Mandoline was executed in 1920, during a period when Pablo Picasso was simultaneously alternating between the two prevailing yet paradoxical artistic styles that dominated the post-war avant-garde of Paris: Cubism and Neo-Classicism. With an effortless ease, Picasso switched between these styles, proving his ability at consistently defying expectation and enabling him to maintain his position as one of the foremost leaders of modern art. Throughout 1919 and 1920, Picasso executed a series of small still-life compositions that depict a variety of motifs, of which Mandoline is one of the most striking and abstracted.
Against a background of softly gradated colour, the two-dimensional planes of the interlocking abstracted shapes in Mandoline display Picasso’s mastery of Synthetic Cubism. This form of unified and harmonious Cubism was developed during and after the First World War, in response to the notion of the ‘rappel à l’ordre’ or ‘call to order’; a distinct artistic movement that embodied the aesthetics of Classicism, unity and reconstruction in reaction to the catastrophic chaos and devastation wrought by the war. Reduced to a construction of simplified, geometric elements, Mandoline is the antithesis of the Neo-Classical nudes that Picasso had begun to paint at this time. Just a few months before he executed the present work, Picasso had painted Two Female Nudes (Zervos, vol. IV, no. 56), a work that announced the artist’s figurative Classicism, which he would continue to explore throughout this year and into the next. Looking at Mandoline within this context, it is not only Picasso’s graceful ability to negotiate between Cubism and Neo-Classicism that is exemplified, but his intense exploration into space, mass and form. Working simultaneously in these dual modes of representation, Picasso questioned how reality is perceived and subsequently conveyed onto the canvas. Joseph Palau i Fabre writes of the artist’s stylistic plurality of this period: ‘To say the same thing in different ways, in different styles, became for Picasso the essence of his manner of being, of his process of self-fulfilment’ (J. Palau i Fabre, Picasso: From the Ballets to Drama 1917-1926, London, 2000, p. 154).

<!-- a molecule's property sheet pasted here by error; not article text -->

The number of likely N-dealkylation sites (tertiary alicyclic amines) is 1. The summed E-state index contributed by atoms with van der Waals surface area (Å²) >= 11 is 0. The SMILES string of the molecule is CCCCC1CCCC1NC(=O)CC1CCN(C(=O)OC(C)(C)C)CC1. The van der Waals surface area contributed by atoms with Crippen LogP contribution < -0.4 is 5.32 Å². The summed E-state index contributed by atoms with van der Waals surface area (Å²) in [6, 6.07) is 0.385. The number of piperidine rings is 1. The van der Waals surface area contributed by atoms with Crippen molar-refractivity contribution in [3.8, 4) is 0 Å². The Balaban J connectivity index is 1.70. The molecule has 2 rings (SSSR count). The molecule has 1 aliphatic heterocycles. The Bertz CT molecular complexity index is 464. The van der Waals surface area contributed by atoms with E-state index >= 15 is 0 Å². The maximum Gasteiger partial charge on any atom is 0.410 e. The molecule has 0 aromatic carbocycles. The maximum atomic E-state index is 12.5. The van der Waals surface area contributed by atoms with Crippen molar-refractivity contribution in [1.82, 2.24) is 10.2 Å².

Picasso painted Mandoline while holidaying in Juan-les-Pins in the south of France with his new wife and the soon-to-be mother of his first child, the Russian ballet dancer, Olga Khokhlova. This was a period of happiness and contentment for the artist, who was enjoying increasing artistic renown, as well as financial security, due to a contract with Parisian art dealer Paul Rosenberg. Now living in the fashionable rue la Boétie in Paris, Picasso’s days of impoverished bohemianism were behind him, and, as the 1920s progressed, his fame would continue to flourish.